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View Full Version : Working in a circus and/or being a trapeze artist



starrykitten
07-01-2014, 05:16 AM
The narrator of my story is a female trapeze artist in a long-running circus that has to close its doors. The circus she works for is a pretty standard North American one--animals, clowns, etc.

I want to know pretty much anything that anybody has to share about working in a circus. What are the awesome parts about it? The stressful ones? How reliable is the paycheck? What do the other performers tend to be like? (I'm familiar with stereotypes of carneys but don't want to presume they apply.)

I am also going to be researching trapeze artists and watching videos on YouTube. If anyone here has done trapeze and can share experiences that I may not be able to find on websites, that'd be great. I'd love to know what goes through your mind when you're doing it, how you prepare yourself for it, scary moments you've had.

Thank you!

slhuang
07-01-2014, 05:52 AM
Erm. I do aerial circus (amateur level, but very seriously, and I train with a lot of professionals), but your question is reeeeeeeally broad! Can you be a little more specific?

Here are a few things:



There's really nothing like being in the air. It's the best feeling in the world.
There's also nothing like nailing a new trick. You just want to do it over and over and over again.
Performance is about performing -- the moves become a conduit to connecting to the audience, like theatre or dance. Doing a beautiful routine perfectly is just pretty. Performing a routine is what you want.
We compare bruises proudly. It's a thing. (I have female friends who have been given pamphlets by concerned doctors. "No, no, I do circus!") I get more bruises than I ever have from martial arts.
Community is health-conscious and is homonormative among the men (make all your male aerialists straight and I'd call bullshit -- my pro friends joke that straight male aerialists are known as "unicorns," so rare as to be almost mythical).
People will do weird funny physical things while hanging out (like handstand contests, or standing on a ball, or dropping into splits) that other people wouldn't do.

If you can narrow down a little I could be more helpful. I won't know much of anything about the pro side, though.

starrykitten
07-01-2014, 06:24 AM
Thank you! That is helpful. I just started working with this story and character tonight, so I actually don't know more about what specific information would help.

cornflake
07-01-2014, 07:38 AM
I'm not sure where you are, but a lot of places, you can try trapeze flying for yourself.

I got a friend of mine a trapeze lesson for a birthday gift one year. There are a couple of places here that offer such things. They have everything from just-for-fun group classes to one-on-one lessons, class packs, etc. If you're interested, try googling your town or the closest large one and trapeze lesson or class.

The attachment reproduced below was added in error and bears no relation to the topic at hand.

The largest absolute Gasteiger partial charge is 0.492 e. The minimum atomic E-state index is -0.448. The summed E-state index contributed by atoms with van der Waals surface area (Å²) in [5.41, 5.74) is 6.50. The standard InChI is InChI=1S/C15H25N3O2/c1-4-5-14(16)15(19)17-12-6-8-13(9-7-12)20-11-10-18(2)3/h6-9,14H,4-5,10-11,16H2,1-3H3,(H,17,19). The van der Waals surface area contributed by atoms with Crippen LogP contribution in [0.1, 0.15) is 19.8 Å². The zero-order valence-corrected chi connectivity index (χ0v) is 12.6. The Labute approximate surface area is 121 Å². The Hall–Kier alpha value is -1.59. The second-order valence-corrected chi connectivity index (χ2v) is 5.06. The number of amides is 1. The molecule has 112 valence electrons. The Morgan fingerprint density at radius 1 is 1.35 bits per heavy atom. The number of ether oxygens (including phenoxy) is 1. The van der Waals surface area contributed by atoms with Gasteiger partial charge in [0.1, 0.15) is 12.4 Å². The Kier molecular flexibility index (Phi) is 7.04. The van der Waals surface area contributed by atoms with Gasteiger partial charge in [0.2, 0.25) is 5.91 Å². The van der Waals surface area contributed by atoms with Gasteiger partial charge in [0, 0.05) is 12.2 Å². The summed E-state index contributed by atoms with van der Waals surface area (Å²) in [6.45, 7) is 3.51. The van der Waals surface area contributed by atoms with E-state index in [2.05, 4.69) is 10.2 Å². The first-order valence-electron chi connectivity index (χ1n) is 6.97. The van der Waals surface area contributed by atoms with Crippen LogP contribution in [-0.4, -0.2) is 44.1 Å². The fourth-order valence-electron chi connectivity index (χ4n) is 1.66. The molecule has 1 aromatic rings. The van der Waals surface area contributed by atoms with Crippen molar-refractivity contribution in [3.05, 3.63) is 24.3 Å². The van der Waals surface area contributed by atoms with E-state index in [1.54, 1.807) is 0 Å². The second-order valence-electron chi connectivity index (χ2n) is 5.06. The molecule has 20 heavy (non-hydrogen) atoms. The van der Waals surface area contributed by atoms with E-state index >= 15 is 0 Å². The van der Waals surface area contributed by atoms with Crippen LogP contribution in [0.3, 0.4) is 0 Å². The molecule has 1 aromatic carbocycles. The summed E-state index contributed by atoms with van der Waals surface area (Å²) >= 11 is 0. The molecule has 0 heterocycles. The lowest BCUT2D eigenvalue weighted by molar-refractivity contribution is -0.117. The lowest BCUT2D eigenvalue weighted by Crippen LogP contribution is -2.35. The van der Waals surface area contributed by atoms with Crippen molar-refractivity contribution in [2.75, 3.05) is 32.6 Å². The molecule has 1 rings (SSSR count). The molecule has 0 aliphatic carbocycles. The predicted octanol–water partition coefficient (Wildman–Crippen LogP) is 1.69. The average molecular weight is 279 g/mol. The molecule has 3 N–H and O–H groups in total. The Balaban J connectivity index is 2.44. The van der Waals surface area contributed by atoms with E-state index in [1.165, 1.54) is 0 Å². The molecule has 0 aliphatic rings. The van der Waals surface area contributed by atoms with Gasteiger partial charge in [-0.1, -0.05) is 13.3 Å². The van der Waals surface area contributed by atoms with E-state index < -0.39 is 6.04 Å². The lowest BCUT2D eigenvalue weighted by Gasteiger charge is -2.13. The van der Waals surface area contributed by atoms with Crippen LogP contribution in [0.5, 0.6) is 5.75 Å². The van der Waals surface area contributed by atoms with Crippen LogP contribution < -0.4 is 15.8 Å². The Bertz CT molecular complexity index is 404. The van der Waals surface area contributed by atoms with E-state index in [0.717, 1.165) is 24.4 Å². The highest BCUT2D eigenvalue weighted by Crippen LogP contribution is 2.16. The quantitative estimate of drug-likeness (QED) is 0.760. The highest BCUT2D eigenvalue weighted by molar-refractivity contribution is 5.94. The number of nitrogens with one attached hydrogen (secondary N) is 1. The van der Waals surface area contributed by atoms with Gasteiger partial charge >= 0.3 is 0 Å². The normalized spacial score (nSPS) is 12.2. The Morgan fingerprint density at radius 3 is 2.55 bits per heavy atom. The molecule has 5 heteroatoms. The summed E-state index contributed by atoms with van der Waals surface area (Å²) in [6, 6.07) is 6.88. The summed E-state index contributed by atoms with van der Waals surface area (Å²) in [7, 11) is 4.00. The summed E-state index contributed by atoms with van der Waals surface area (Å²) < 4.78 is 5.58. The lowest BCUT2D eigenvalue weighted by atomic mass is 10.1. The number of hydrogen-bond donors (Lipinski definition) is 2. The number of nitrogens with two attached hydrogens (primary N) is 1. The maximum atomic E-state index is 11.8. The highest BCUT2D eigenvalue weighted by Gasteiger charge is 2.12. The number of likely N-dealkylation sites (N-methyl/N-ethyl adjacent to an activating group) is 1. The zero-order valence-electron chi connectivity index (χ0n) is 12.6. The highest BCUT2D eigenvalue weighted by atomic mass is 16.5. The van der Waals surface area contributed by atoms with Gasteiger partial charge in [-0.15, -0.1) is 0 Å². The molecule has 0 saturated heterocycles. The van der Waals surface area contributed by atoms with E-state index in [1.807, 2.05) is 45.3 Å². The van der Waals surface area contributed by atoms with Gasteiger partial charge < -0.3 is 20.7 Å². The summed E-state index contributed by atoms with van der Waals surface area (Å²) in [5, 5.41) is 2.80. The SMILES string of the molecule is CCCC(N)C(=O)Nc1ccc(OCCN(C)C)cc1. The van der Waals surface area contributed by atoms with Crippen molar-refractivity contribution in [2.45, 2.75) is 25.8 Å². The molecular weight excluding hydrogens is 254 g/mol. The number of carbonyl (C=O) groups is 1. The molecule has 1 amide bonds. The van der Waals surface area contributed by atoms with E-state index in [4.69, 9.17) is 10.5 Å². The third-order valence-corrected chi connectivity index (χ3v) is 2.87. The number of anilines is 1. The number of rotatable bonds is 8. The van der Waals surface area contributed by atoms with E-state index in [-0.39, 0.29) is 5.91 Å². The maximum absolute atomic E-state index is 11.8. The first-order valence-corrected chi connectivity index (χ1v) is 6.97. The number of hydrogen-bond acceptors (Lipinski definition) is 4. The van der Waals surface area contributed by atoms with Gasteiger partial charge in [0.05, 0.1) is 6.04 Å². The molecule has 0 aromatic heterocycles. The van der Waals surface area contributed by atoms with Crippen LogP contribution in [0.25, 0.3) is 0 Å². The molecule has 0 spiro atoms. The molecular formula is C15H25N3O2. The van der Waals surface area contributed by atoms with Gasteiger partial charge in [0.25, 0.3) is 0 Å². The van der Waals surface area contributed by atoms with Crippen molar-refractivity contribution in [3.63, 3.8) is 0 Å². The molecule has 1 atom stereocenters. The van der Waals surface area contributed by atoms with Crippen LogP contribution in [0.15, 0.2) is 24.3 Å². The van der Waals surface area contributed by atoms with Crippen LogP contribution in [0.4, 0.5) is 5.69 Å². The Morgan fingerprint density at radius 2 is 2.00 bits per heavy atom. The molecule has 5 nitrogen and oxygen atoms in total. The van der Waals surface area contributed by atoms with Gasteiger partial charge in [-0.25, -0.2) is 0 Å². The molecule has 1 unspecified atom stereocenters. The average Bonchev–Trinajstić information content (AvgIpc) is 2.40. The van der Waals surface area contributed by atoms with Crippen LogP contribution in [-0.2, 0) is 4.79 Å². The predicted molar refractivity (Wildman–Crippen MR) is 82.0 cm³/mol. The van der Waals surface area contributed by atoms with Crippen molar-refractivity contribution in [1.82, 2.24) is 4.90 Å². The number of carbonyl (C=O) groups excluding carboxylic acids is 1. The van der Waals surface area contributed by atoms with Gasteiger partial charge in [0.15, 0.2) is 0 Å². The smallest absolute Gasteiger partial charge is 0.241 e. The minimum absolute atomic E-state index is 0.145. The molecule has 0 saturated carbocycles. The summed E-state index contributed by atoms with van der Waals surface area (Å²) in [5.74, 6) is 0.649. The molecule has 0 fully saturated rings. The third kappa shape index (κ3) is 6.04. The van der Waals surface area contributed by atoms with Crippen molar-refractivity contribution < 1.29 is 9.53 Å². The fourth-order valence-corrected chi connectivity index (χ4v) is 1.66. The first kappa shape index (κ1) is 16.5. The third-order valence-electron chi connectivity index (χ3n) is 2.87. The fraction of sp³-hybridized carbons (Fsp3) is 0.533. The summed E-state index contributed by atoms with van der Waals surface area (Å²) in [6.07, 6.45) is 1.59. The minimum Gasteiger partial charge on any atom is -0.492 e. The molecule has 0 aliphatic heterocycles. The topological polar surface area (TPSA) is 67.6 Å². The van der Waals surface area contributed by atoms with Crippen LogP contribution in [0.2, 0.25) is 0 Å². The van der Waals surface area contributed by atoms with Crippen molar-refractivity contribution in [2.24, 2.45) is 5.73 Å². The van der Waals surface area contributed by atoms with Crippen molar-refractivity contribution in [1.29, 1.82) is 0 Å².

I'd wager the people involved will know stuff too. The place my friend went had other circus aerial lessons available, like with the fabric that people twist around and hang from and a big circle thing to do acrobatic stuff on.

slhuang
07-01-2014, 08:12 AM
I'm not sure where you are, but a lot of places, you can try trapeze flying for yourself.

Yes! Great idea. And you can ask people questions there.



like with the fabric that people twist around and hang fromHahahahaha *dies*

You mean . . . silks? Also known as fabric, or tissu. :)


and a big circle thing to do acrobatic stuff on.Also known as hoop or lyra. :D

I adore you, cornflake.

lacygnette
07-03-2014, 05:46 AM
I was actually in a circus for several months ... don't ask! Not on a trapeze though.

Anyway, a couple of things. The "artists" were really boring. We'd come to a town (it was a traveling circus) and instead of wanting to explore, they wanted to find if there was another circus nearby so they could go and gossip.

I learned from one of the acts that chimpanzees can hear fantastically. She had an old chimp that traveled with us but no longer performed. If, when she was on stage, her chimps were misbehaving, she knew the older guy was screaming at them - outside the theatre.

If there was a problem with the payroll or booking, we were abandoned and told to join up when things resumed. I spent a week in Chicago - luckily I had a friend there.

The ringmaster bragged that he had his initials in gold on his hernia support and asked if I wanted to see it.

This all sounds crazy but you couldn't make things like this up. Interesting time. If you have other questions, just pm me.

cornflake
07-03-2014, 08:03 AM
Yes! Great idea. And you can ask people questions there.

Hahahahaha *dies*

You mean . . . silks? Also known as fabric, or tissu. :)

Also known as hoop or lyra. :D

I adore you, cornflake.

I was so proud I didn't resort to 'like hanging from sheets like if you were trying to escape prison, but graceful-like.'

:cry:

wendymarlowe
07-03-2014, 10:07 AM
I'd suggest looking up the mini-series "Cirque du Soleil: Fire Within" - it's a really interesting documentary-style look at the training of performers within Cirque de Soleil. One of the main characters it focuses on is a female Olympic gymnast who joins their trapeze team having no background in the circus, and what the training is like.

I think I found it on Netflix Instant a while back, but it looks like it's on Amazon Prime as well.